Collard, Sneed B. III, Hopping Ahead of Climate Change: Snowshoe Hares, Science and Survival.
1 November 2016, Bucking Horse Books
Copy provided by the publisher
Addressing the issue of climate change from the perspective of one species, the Snowshoe Hare, veteran nonfiction science writer Collard gives us fascinating insights into what's going on with this (extremely adorable) animal. Snowshoe Hares molt with the seasons so that they can blend in with the snow during the winter and the forest floor the rest of the year, but rising temperatures have interfered with this process, putting them at risk. Collard follows biologist Scott Mills and others as they track the hare's movements, color changes, and all too frequent demises at the jaws of predators. Like this author's Fire Birds, this is a perfect length for a midle grade nonfiction title. It's beautifully illustrated with photographs and has some great graphs and charts. This would be a great book to use in a classroom setting when learning about climate, and it has a good message about stewardship and responsibility toward the planet.
Younger students might be alarmed at the low survival rate of "nature's cheeseburger", but students in 4th grade and up can handle the realities of life in the wild.
When reading this, I was immediately transported back in time to my childhood. My mother taught elementary school, so we had an odd assortment of books. I was able to come up with the title of The Three Coats of Benny Bunny (Asheron, Sara. Grosset and Dunlap, 1968), which was one of my favorites. In the book, Benny learns that he is well-equipped to go on adventures away from his mother.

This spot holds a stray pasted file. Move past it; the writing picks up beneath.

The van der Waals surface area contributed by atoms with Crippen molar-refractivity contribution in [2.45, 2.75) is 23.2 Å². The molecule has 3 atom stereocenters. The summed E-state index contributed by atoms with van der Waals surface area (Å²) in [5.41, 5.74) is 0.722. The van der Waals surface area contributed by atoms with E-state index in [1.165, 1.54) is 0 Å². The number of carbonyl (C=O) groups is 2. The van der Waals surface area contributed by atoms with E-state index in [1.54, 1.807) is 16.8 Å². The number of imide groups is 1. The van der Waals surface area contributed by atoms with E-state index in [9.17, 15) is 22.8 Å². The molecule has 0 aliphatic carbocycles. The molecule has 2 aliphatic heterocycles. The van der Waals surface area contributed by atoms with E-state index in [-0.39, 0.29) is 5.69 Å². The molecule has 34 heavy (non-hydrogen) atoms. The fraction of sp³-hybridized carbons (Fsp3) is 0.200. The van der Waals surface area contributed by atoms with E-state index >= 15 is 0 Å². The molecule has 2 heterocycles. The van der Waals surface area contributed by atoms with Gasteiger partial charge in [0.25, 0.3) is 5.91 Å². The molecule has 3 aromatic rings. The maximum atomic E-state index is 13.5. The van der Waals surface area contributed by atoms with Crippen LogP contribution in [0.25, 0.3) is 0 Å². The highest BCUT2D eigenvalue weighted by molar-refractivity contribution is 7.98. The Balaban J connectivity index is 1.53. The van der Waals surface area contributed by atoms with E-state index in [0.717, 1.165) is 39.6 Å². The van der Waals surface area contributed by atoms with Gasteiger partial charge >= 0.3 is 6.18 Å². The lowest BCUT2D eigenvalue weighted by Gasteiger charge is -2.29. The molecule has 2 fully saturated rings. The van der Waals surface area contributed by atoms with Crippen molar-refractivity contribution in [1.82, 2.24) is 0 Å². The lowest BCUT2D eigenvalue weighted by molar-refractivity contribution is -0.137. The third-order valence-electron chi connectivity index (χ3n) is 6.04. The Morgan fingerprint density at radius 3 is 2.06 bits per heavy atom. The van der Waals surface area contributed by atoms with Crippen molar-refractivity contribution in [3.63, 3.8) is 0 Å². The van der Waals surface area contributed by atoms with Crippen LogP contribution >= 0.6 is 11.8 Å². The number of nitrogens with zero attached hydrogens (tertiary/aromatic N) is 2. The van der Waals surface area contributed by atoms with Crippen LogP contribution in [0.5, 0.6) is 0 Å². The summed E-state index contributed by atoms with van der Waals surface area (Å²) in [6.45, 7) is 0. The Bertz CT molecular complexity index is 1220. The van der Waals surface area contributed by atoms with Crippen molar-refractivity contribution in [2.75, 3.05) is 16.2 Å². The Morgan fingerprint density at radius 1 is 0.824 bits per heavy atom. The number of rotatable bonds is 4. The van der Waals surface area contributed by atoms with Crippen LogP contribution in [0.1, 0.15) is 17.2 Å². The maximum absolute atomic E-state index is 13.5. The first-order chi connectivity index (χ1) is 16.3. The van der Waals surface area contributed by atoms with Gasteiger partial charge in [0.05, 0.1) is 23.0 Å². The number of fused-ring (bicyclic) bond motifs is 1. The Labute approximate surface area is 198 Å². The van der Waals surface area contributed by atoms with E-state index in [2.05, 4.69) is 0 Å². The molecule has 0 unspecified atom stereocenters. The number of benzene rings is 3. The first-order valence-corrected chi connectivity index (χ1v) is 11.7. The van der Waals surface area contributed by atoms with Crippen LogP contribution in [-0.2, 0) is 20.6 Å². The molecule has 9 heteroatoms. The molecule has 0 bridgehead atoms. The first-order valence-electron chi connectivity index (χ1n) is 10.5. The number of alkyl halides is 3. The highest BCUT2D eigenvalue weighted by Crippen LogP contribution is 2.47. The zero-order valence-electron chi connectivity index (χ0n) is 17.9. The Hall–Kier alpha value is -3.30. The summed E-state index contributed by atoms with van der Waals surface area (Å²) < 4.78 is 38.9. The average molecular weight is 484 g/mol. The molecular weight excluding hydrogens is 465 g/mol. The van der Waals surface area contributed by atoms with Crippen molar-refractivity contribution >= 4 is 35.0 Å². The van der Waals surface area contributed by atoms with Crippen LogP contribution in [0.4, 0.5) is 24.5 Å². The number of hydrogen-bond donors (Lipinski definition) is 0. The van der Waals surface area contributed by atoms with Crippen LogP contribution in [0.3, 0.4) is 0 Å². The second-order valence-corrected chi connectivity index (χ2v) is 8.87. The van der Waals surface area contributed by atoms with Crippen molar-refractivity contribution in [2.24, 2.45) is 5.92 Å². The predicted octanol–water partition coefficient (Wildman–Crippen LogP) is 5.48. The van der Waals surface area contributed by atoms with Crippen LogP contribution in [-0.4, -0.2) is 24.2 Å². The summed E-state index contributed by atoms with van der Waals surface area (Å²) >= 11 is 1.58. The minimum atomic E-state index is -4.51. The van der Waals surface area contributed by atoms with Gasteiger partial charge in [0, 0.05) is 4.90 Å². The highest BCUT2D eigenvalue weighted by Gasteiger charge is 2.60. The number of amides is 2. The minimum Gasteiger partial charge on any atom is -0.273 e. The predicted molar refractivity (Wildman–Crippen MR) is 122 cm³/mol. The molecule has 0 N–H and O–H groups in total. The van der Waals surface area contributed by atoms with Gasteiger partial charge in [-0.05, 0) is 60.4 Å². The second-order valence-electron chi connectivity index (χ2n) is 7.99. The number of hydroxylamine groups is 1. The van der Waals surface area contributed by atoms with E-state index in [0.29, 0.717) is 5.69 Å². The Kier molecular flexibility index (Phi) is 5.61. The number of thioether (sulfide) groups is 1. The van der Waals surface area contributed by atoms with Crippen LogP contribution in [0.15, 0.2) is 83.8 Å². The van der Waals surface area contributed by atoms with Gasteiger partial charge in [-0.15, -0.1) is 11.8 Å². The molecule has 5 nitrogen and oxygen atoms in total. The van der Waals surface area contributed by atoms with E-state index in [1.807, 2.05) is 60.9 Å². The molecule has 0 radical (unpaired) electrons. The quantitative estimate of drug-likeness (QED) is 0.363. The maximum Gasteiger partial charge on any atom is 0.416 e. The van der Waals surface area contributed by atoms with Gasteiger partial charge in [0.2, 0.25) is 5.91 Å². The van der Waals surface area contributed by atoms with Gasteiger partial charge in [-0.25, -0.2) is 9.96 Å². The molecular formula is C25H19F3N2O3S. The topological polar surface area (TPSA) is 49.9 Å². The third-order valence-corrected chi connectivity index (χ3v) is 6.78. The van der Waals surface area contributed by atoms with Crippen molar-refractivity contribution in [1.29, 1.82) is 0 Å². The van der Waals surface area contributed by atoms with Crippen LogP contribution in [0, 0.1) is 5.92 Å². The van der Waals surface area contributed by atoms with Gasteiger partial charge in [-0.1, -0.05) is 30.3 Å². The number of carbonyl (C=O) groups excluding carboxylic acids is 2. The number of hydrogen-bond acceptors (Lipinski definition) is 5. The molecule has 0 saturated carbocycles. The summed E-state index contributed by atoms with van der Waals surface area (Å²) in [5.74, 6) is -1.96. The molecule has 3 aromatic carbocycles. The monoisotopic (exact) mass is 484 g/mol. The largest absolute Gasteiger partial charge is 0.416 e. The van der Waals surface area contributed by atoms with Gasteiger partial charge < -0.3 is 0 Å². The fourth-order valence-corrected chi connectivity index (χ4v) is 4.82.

Reading Hopping Ahead of Climate Change, I think that Benny was right to want to stay at home!
In one of those random events, I just found out about my interview with Mr. Collard being up at School Library Journal when I picked up the next book. Who gets special thanks on the dedication page? Mr. Collard!
Wallace, Brandon. Wilder Boys: The Journey Home
January 5th 2016 by Aladdin
After their mother was supposedly killed by her boyfriend , Bull, in The Wilder Boys, Jake and Taylor traveled from Pittsburgh to the Tetons to find their father. They've been living with him, and enjoying the beauty of the scenery and the lower stress living of being in the wilderness, but they miss some things about home, especially their mother. When they find out their father has been hiding a cell phone for work, they call up their old number, hoping to hear their mother's voice on the answering machine... and get their mother. She survived (unlike Bull), but Bull's gang is after her for the money Bull had. With winter settling in, Jake and Taylor decide to return home. Along the way they get a lot of unexpected help, especially from Kim, who wants to reconnect with her own father in Denver, and have one disaster after another. They are caught in an avalanche, Bull's gang's henchmen kidnap them in Chicago, and the boys must use all of their survival skills to get back home.
Strengths: The pacing of this was fantastic, the characters well developed and engaging, and the adventure top rate. I loved how instructive survival techniques got worked into the plot. I also enjoyed the balance that the boys showed-- unlike their father, they could see some good things about the city.
Weaknesses:I had trouble buying all of the coincidences.
What I really think: This is a strong middle grade "fantasy" that should be getting a LOT more attention, but I think adult readers probably look at it and think "Someone should call Children's Services! Those boys shouldn't be out their on their own!" No, they shouldn't. But it's a wish fulfillment-- when I wanted to run away from home in the 6th grade, I was certainly going to live in the woods. (By my aunt's house. She had a fridge in her garage and I knew she never locked the door!)
It's Marvelous Middle Grade Monday at Ramblings of a Wannabe Scribe and What Are You Reading? day at Teach Mentor Texts and Unleashing Readers. It's also Nonfiction Monday.